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I can see here the curvature and compass

of the world. From the embankment that

separates the enclosed, salt-water Marina –

crowded today with summer holiday

novice canoeists – from the Dee Estuary,

I can see, east, a hundred metres away,

The Promenade; south – beyond the dinghies

moored midstream, their halyards tinkling

in the steady breeze – the white cooling towers

and the cable-stayed bridge at Connah’s Quay;

west, Flintshire’s industrial shore rising

steeply into the green Clwydian Hills,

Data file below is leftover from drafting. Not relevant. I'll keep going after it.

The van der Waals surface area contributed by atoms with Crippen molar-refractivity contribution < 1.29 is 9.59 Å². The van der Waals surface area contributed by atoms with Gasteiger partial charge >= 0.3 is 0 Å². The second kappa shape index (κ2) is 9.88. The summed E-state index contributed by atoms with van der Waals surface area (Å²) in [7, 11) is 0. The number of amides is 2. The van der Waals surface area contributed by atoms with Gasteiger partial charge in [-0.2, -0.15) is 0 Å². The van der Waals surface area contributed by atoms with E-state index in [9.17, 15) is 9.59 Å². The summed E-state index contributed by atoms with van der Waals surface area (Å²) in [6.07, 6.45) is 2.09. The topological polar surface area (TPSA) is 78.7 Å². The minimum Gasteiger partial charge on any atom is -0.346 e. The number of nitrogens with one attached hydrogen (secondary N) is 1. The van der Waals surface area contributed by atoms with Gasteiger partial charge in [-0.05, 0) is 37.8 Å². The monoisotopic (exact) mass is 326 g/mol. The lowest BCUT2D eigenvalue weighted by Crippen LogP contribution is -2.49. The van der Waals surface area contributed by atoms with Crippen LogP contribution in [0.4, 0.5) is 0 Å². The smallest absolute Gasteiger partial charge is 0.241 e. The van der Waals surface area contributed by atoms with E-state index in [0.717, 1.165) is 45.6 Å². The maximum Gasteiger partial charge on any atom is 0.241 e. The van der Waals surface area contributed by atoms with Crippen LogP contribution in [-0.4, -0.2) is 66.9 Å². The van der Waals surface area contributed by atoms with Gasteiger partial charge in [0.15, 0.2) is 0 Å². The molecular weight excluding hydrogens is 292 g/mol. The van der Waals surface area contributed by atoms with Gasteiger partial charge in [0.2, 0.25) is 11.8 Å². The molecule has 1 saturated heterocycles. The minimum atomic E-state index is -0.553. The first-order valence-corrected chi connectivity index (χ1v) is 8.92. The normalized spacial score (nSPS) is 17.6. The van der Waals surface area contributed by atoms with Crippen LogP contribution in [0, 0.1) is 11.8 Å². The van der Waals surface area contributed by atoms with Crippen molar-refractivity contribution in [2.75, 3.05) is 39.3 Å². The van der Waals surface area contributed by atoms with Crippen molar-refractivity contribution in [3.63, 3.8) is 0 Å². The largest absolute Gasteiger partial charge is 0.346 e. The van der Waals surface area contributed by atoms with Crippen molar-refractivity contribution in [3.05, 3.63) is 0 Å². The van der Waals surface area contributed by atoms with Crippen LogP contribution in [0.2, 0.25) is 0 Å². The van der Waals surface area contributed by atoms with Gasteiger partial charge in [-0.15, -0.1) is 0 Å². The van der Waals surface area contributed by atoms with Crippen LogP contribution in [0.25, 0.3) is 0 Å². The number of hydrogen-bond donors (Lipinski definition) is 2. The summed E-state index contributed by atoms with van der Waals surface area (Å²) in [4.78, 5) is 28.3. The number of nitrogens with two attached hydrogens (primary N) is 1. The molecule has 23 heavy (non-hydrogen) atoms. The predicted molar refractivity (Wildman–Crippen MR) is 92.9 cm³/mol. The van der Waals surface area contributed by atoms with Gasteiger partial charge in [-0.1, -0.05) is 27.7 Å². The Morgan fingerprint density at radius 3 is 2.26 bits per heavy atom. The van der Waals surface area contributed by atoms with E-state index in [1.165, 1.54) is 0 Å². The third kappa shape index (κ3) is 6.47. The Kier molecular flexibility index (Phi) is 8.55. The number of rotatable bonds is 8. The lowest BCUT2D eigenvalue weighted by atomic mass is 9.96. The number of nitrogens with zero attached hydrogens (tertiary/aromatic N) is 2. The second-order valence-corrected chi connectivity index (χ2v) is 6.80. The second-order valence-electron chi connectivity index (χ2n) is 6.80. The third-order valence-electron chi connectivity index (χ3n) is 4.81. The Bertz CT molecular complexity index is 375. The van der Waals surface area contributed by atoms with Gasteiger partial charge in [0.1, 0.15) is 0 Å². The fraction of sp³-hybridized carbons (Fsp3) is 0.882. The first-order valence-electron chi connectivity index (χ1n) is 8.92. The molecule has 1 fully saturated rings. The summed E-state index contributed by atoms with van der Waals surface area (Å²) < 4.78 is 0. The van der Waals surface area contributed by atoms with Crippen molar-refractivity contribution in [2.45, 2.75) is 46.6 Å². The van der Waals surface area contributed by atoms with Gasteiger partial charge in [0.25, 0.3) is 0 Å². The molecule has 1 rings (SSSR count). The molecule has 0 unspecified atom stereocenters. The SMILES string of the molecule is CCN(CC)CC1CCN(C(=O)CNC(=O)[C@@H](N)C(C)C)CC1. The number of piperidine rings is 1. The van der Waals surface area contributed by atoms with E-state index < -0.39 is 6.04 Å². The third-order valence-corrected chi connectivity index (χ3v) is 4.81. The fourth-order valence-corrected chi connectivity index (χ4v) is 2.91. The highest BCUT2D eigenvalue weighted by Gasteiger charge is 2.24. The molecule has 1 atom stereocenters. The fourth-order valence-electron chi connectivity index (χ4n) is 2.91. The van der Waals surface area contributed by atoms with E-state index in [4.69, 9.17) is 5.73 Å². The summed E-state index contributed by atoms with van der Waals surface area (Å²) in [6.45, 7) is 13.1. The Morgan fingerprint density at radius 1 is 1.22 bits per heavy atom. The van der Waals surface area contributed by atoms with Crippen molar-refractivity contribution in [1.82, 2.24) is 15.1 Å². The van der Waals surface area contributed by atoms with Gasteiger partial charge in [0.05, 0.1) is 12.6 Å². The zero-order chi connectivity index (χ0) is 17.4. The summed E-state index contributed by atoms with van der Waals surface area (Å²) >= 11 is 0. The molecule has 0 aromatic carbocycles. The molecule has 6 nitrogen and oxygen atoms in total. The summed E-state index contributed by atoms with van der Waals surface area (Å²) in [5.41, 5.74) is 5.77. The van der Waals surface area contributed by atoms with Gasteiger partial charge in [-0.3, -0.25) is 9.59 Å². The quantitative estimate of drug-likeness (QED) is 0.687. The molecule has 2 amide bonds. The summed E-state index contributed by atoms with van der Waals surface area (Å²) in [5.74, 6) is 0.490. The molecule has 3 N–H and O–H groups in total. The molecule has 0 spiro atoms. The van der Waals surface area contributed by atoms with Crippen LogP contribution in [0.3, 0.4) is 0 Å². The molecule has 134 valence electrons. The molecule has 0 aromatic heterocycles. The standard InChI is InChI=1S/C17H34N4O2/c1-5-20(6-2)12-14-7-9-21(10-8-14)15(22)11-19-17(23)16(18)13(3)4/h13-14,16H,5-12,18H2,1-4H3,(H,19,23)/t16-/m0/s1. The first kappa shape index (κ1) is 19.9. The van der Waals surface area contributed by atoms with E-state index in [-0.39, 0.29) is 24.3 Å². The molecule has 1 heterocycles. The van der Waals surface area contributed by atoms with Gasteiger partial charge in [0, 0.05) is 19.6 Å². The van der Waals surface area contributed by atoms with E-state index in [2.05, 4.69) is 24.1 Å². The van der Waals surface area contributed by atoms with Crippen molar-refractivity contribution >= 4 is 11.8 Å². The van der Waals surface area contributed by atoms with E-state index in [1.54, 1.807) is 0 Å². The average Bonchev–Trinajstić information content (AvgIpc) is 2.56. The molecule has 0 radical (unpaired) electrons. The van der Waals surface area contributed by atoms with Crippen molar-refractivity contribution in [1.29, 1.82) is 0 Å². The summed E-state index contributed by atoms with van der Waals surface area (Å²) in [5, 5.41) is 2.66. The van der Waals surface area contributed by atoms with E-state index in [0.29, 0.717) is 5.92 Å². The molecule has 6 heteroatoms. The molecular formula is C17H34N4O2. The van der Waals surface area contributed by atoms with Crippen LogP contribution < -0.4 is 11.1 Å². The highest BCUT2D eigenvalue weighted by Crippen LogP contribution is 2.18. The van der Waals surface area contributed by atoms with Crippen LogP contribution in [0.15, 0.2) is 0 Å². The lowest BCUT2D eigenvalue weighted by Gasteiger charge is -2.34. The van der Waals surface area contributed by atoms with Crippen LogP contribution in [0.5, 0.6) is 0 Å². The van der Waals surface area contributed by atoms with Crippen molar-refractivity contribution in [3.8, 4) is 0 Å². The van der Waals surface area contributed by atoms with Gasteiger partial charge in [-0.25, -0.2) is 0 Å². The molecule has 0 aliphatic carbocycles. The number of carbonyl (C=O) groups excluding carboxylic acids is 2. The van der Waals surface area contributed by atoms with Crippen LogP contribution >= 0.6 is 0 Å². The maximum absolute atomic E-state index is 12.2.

where a fire has begun in the gorse

and the bracken on Holywell Common;

north west, Hilbre, island of erstwhile

pilgrimage then commerce; north – beneath

the horizon where ships wait for high tide

to cross the Liverpool Bar – West Kirby’s beach,

stretching into a mile of sand flats that ends

where the distant waves break ashen and silent.




© Copyright David Selzer
1 Response
  • John Huddart
    September 2, 2013

    This is a poem about stillness, about disengagement, about an absence. It is full of significance that is resolutely untaken. You recognise the signs in the landscape. Sense they vibrate over the horizon. There is a time for being silent. Of letting things be what they are.

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